The New Jersey Department of Environmental Protection reminds saltwater anglers, fishing guides and for-hire vessel operators that it is illegal to target certain shark species while fishing in state or federal waters, Commissioner Catherine R. McCabe said today.
Both New Jersey and the federal government regulate shark fishing. Certain species have been designated as “prohibited species” by the National Oceanic and Atmospheric Administration or NOAA. The DEP recognizes that surf fishermen encounter sharks frequently, particularly during summer. Anglers who inadvertently hook a shark should make every attempt to release it unharmed.
“Many shark species do not reach maturity for many years and have few pups at a time, so their populations are particularly vulnerable to increased mortality from fishing and other human activities,” Commissioner McCabe said. “If a shark dies before it has had a chance to reproduce, it compromises the species’ ability to maintain healthy population levels.”
Species listed as prohibited have all been identified by NOAA as being particularly vulnerable due to a combination of factors that include low reproduction rates (sand tiger sharks); vulnerability to certain fishing practices (angel sharks); stocks previously assessed as overfished and/or overfishing is occurring (sandbar and dusky sharks); or species for which there is a lack of data to make informed regulations, such as basking sharks.
“If a prohibited shark species is caught, it must be released immediately without removing it from the water and in a manner that maximizes its chances of survival,” said Division of Fish and Wildlife Director Dave Golden. “That means keeping it in the water when removing a hook, not taking photos of a shark out of the water and certainly not taking it home.”
Anglers fishing from shore should never drag onto dry sand a shark they plan to release. Dry sand can be extremely abrasive on a shark’s skin and can cause damage if it enters a shark’s gills. To safely release the shark, maneuver it into shallow water where it can be safely handled while keeping the gills wet (approximately 2 inches to 4 inches of water, depending on the size of the shark), with its head facing the open water to maintain a regular flow of water over its gills.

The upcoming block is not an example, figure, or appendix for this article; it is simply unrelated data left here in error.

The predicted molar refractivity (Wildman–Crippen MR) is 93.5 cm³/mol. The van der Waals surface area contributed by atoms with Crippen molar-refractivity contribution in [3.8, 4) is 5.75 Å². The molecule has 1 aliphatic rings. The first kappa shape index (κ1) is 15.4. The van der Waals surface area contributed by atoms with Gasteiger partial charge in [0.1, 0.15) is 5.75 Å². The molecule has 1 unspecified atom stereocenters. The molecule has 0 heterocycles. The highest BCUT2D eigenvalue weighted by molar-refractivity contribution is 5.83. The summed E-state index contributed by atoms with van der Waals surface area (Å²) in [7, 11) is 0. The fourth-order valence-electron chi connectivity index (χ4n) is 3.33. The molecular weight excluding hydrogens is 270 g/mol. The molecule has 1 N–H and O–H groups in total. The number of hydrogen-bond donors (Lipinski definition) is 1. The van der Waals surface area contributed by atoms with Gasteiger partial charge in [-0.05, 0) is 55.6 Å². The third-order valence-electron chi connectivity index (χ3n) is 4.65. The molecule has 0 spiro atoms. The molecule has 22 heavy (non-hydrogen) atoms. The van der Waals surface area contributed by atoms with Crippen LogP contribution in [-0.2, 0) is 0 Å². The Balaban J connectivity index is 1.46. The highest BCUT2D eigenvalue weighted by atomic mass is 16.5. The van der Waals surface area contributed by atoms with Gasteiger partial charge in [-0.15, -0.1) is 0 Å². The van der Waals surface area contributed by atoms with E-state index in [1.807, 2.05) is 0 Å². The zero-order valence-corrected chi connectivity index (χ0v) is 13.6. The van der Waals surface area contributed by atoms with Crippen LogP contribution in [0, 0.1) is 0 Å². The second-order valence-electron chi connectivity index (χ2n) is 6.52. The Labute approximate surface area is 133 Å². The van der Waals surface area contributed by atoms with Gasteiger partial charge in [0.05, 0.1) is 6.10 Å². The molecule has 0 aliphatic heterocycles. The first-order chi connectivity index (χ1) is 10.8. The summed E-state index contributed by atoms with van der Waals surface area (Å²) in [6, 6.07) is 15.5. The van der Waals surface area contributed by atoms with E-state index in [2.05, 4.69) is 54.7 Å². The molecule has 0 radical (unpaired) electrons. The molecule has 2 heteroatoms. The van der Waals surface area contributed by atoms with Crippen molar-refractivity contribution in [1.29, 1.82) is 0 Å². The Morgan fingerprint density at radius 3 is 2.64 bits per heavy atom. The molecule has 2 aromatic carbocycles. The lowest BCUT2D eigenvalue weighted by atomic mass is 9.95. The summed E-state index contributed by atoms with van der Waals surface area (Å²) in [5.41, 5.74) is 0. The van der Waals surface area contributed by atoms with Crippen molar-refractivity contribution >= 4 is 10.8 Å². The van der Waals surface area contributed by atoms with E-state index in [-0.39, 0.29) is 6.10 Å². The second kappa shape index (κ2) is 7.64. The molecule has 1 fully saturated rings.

If surf conditions make handling the shark while it is still in the water difficult or unsafe, anglers are encouraged to cut the line as close to the hook as safely feasible.
“Sharks of all species play an incredibly important role in our marine ecosystem,” Commissioner McCabe said. “It is important we all adhere to the regulations and management strategies in place to help ensure their future as part of New Jersey’s natural heritage.”
New Jersey’s regulations for state waters are consistent with federal regulations. A summary of recreational fishing regulations for all highly migratory species, including the list of prohibited shark species, is available at www.fisheries.noaa.gov/resource/educational-materials/atlantic-hms-recreational-compliance-guide.
A guide to identification of the more common prohibited species can be found at www.fisheries.noaa.gov/resource/educational-materials/prohibited-shark-identification-placard.
Information to assist anglers with the safe and responsible handling and release of sharks is available at www.fisheries.noaa.gov/resource/educational-materials/careful-catch-and-release-brochure.
For more information about sharks found in New Jersey waters, contact the Division of Fish and Wildlife’s Bureau of Marine Fisheries at (609) 748-2020, or the National Oceanic and Atmospheric Administration’s Highly Migratory Species Division at (301) 427-8503.
To learn more about the Division of Fish and Wildlife’s Bureau of Marine Fisheries, visit www.nj.gov/dep/fgw/marfhome.htm.
Follow the DEP on Twitter @NewJerseyDEP